Can I be given a DUI because a motorist behind me called 911 and said I was drunk, if the officer never saw me?

I was going to the gym with my daughter. A tennis ball rolled under the gas pedal, which did cause me to swerve. The motorist behind me dialed 911 and reported me driving drunk. I arrived at the gym and the cop pulled up seconds later. He asked me if I had been drinking. I had not and told him so. He then asked if I was on any meds. I told him I took Clonopin. He then gives me a DUI/drugs.

Asked on July 14, 2012 under Criminal Law, Arkansas

Answers:

Andrew Goldberg

Answered 8 years ago | Contributor

In Pennsylvania, the answer is yes.The true question is whether you can be successfully prosecuted. The other driver's observations can justify the officer's detention or stop of you. Unfurtunately, you admitted to the consumption of a controlled substance. Depending upon whether Clonopin is a schedule  I, II, III, or IV  Controlled substance, the officer vas differnet burdens of proof.  Having not seen you drive, the key question is whether the officer can prove your ability to drive safely was impaired. IN Pa., that burden is actually less than the DUI  ( alchohol ) burden of proving that you were incapable of safe driving. Interesting case! Even if you swerved once, tennis ball or not, that very well may not be enough to prove an impaired abilty to drive safely.

Russ Pietryga / Pietryga Law Office

Answered 8 years ago | Contributor

            In Utah, like most states, an informant can provide the information that the peace officer relies on to establish the necessary reasonable suspicion to justify a stop of a vehicle.

           

            The Fourth Amendment to the United States Constitution protects citizens from unlawful investigatory stops of their vehicles by peace officers.[1] Investigatory stops of vehicles are only permissible if the peace officer has a reasonable suspicion that the driver has been, is, or is about to be engaged in criminal activity. Reasonable suspicion is dependent upon both the content of information possessed by the peace officer and its degree of reliability. Both of these factors are taken into account by courts when evaluating whether the peace officer had reasonable suspicion to stop a vehicle.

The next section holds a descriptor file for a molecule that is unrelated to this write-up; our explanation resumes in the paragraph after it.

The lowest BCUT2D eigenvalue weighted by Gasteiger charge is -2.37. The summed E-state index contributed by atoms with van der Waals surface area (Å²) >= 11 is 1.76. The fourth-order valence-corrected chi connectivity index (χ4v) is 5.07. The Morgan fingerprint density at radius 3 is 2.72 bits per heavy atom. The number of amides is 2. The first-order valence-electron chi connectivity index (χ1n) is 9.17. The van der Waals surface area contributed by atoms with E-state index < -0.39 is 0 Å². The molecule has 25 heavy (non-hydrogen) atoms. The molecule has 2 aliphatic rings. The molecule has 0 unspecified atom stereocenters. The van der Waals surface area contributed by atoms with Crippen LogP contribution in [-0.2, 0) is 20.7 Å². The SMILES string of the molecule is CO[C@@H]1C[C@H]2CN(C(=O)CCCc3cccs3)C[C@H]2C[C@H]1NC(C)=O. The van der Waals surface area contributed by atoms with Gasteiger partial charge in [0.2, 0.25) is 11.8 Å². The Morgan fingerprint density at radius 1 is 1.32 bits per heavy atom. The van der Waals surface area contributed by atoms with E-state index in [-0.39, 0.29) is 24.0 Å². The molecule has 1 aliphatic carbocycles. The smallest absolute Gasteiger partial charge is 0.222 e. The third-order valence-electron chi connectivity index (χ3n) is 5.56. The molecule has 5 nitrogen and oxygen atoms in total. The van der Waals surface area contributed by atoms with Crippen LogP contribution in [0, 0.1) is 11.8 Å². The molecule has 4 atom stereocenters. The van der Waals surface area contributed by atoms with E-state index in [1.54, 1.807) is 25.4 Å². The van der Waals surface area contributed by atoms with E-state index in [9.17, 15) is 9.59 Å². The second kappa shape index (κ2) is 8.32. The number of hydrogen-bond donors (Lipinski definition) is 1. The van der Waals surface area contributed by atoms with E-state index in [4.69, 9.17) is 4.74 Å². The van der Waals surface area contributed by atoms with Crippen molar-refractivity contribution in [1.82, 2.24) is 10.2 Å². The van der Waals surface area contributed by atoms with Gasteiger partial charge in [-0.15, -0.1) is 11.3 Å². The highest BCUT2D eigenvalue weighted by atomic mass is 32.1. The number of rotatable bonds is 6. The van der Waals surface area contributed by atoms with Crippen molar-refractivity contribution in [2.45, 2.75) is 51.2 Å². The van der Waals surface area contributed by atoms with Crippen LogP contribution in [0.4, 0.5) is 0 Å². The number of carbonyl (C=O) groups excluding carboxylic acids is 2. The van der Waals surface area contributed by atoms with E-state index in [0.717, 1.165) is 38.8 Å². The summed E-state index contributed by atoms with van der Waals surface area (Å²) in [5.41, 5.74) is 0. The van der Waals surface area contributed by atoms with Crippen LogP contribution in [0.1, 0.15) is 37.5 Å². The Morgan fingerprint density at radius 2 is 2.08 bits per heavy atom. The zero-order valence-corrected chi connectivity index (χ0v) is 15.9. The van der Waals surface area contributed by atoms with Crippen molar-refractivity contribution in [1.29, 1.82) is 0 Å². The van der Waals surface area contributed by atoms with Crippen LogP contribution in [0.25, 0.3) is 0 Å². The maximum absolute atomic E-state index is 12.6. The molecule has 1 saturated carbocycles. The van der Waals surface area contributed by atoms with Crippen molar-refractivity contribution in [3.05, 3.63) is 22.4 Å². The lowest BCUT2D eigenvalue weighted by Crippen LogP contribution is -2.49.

In Utah, like most states, the facts relied on by a peace officer to support reasonable suspicion to stop a vehicle may come from an informant.[2] The Utah Court of Appeals articulated a three-factor framework for analyzing whether an informant’s tip provides the necessary reasonable suspicion to support a peace officer’s stop of a vehicle. They are: (1) The reliability of the informant; (2) The detail of the information provided by the informant; and (3) The corroboration of the informant’s tip by the peace officer’s own observations.   Utah Courts evaluate these factors under the “totality of the circumstances” in determining whether the peace officer was justified in relying on the informant’s tip to establish the required reasonable suspicion to stop a vehicle.

 

However, just because the police officer lawfully pulled you over, does not mean that you will be convicted.  There are a lot of other factors that will come into play.  You should consult with a local DUI attorney. 

 

Hope this helps.



[1] State v. Roybal, 232 P.3d 1016 (2010)

[2] State v. Kohl, 999 P.2d 7 (2000)


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